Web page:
"She's the brains behind this," says Gary, who converts the large office-like space into a "club" every Friday and Saturday night. The club was a retirement dream for the couple, who went from being regular swingers well-known for their great parties to hatching the idea for a club in 2004. Gary, who owns a plumbing business, would be good at building and designing the club, they figured. Denise, with her big eyes and comforting smile, could use her grocery-store-management expertise to run it.
The goal, Gary says, was to create something safe, fun and reliable. But it took the couple several years to get there. They had to apply for a sexually oriented business permit in Orange (the standard license issued by counties and cities throughout the country), submit fingerprints for a Department of Justice background check, and then look for a building that complied with the city's zoning laws. They spent a year driving down every street in Orange before securing their discreet locale.
The sex rooms are to be entered, enjoyed and exited by couples only. "People are always trying to sneak in," Gary says. "We see all sorts of stuff."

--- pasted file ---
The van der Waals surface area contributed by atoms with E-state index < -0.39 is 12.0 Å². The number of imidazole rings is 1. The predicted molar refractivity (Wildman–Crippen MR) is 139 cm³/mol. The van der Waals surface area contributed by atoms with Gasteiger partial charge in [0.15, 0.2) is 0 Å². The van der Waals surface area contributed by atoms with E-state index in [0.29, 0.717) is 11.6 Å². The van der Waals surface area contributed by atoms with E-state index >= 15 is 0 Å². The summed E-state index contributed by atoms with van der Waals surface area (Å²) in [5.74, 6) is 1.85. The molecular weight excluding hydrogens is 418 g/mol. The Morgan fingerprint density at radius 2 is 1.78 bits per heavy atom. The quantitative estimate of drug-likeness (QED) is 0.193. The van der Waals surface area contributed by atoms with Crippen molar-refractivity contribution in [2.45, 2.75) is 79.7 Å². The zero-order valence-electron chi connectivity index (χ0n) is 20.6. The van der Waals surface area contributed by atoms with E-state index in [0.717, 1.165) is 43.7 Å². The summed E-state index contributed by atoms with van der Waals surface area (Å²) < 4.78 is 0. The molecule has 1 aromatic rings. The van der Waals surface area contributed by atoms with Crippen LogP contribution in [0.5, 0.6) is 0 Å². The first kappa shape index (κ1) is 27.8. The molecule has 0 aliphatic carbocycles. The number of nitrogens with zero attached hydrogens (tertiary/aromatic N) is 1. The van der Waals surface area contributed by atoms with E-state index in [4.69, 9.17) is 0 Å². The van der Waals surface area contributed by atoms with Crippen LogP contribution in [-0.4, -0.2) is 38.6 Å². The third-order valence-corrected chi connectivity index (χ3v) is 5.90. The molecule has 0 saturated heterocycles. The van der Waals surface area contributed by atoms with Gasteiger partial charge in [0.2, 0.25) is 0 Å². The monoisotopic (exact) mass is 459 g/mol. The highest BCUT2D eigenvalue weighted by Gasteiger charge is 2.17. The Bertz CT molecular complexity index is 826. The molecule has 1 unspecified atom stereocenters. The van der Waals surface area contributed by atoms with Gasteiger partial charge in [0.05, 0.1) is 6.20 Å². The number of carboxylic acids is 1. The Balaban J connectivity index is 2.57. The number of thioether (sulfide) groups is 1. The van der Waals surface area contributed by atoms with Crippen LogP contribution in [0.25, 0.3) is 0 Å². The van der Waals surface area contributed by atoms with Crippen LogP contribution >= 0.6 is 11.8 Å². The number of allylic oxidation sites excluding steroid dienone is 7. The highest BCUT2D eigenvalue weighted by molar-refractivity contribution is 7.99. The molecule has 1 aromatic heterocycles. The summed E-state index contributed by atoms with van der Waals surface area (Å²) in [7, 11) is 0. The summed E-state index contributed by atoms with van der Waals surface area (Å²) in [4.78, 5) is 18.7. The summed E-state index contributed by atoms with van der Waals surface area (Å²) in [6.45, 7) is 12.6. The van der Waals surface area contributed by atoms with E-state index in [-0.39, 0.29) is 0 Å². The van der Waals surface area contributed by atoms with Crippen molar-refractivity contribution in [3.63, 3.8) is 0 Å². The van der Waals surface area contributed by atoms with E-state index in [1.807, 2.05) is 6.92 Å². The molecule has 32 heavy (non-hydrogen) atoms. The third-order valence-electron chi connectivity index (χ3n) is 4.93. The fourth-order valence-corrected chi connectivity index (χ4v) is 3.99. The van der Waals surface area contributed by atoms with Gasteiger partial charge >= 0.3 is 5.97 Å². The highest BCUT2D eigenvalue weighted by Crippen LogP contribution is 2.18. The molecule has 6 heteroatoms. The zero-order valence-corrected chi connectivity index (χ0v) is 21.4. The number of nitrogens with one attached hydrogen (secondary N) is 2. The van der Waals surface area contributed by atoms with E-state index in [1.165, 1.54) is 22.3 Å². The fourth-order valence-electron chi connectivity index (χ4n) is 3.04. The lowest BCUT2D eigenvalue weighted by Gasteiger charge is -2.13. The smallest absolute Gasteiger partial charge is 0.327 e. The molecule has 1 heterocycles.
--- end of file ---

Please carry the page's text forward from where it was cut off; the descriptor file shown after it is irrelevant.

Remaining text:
The club is now 5,000 members strong, they say, catering to an underground lifestyle that most of the club's members want to keep that way—not because they're embarrassed, but because the culture around them still is. Denise and Gary use aliases because their kids don't know they are mild celebrities in the contemporary swing world.
Their brand of swing club offers everything from "hardcore" (outright partner-swapping sex) to "soft-swing," a mild, social-sexual recreational type of swinging that may involve merely hanging out at the club and making out with your own date, without offering so much as a smooch to someone else's mate.